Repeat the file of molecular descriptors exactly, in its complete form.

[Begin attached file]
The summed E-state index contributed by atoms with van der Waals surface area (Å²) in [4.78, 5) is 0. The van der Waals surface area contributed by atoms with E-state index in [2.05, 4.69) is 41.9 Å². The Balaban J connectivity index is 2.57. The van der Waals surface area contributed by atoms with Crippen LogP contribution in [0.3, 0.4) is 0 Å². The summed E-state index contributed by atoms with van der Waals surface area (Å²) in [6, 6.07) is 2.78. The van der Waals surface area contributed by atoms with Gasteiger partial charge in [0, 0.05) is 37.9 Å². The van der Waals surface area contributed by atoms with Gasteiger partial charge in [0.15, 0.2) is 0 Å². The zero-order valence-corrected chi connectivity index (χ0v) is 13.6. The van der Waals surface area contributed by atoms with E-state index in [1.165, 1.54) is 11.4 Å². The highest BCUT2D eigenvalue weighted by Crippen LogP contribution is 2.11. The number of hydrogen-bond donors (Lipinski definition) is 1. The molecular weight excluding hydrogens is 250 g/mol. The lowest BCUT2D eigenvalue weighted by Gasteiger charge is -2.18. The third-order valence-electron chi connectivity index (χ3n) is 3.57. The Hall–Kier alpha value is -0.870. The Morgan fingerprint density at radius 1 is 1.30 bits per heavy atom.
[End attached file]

The summed E-state index contributed by atoms with van der Waals surface area (Å²) in [4.78, 5) is 0. The van der Waals surface area contributed by atoms with E-state index in [2.05, 4.69) is 41.9 Å². The Balaban J connectivity index is 2.57. The van der Waals surface area contributed by atoms with Crippen LogP contribution in [0.3, 0.4) is 0 Å². The summed E-state index contributed by atoms with van der Waals surface area (Å²) in [6, 6.07) is 2.78. The van der Waals surface area contributed by atoms with Gasteiger partial charge in [0, 0.05) is 37.9 Å². The van der Waals surface area contributed by atoms with Gasteiger partial charge in [0.15, 0.2) is 0 Å². The zero-order valence-corrected chi connectivity index (χ0v) is 13.6. The van der Waals surface area contributed by atoms with E-state index in [1.165, 1.54) is 11.4 Å². The highest BCUT2D eigenvalue weighted by Crippen LogP contribution is 2.11. The number of hydrogen-bond donors (Lipinski definition) is 1. The molecular weight excluding hydrogens is 250 g/mol. The lowest BCUT2D eigenvalue weighted by Gasteiger charge is -2.18. The third-order valence-electron chi connectivity index (χ3n) is 3.57. The Hall–Kier alpha value is -0.870. The Morgan fingerprint density at radius 1 is 1.30 bits per heavy atom.